Uta Barth.
Photographs by Uta Barth. Survey by Pamela M. Lee, interview by Matthew Higgs, text by Joan Didion and Uta Barth.
Phaidon, London, 2004. 160 pp., 120 color and 30 back-and-white illustrations, 9¾x11½".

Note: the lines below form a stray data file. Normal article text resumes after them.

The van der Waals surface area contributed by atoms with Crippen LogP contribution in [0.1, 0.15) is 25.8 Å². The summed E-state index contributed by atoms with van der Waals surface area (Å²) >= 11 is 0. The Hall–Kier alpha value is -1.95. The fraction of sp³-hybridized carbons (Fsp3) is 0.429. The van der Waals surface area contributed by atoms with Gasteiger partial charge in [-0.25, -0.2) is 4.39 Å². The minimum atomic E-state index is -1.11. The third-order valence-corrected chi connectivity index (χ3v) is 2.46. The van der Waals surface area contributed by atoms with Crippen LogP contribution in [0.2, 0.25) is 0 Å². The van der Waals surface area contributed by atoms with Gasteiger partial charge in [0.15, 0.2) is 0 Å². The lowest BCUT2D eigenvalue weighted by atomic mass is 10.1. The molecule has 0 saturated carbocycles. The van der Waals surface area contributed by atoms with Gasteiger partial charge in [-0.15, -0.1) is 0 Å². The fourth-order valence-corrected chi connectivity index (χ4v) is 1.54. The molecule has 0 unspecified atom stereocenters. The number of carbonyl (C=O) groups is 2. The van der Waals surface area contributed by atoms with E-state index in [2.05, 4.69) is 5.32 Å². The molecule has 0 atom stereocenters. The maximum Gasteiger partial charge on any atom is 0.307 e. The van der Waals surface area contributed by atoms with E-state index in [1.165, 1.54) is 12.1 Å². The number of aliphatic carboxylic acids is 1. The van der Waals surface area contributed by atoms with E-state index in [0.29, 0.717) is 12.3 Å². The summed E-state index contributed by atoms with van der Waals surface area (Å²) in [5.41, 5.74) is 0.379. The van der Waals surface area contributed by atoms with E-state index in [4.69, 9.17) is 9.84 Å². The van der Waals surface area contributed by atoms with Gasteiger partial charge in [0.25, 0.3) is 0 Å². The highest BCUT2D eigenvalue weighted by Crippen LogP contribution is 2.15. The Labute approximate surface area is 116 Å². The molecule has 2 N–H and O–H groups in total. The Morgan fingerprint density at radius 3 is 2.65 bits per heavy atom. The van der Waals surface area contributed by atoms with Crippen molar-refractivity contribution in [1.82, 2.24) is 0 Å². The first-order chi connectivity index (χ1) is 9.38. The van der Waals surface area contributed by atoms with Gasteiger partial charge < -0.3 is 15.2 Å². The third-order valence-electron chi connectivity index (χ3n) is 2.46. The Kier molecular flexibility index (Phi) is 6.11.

The German-born, Los Angeles-based artist Uta Barth has successfully and effortlessly straddled the worlds of painting and photography since her time in the UCLA MFA Photography program in the late 80s/early 90s. In most of the literature on her work published in the intervening fifteen years, critics focus incorrectly on style-such as the blur present in certain of her works-or on specifically photographic tendencies and history, neither of which are of primary concern to Barth, as she herself has stated. What isof main concern to her is perception itself, regardless of medium. Subject matter is truly of secondary interest in Barth's case, which is decidedly at odds with the practice of most photographers. The image at left, nowhere near, (nw 12), 1999, from the series of the same name, reads like a primer on how notto photograph, in a traditional sense. But throughout, the way we perceive, as opposed to just what we perceive, figures prominently. Barth has stated, "The very notion of looking at work in terms of metaphor runs deeply counter to what I'm interested in. Decoding and metaphors are ways of reading and interpreting the work, rather than simply looking...I'm interested in detachment and anonymity; I'm interested in eliciting a perceptual experience." Read Publisher's Description.

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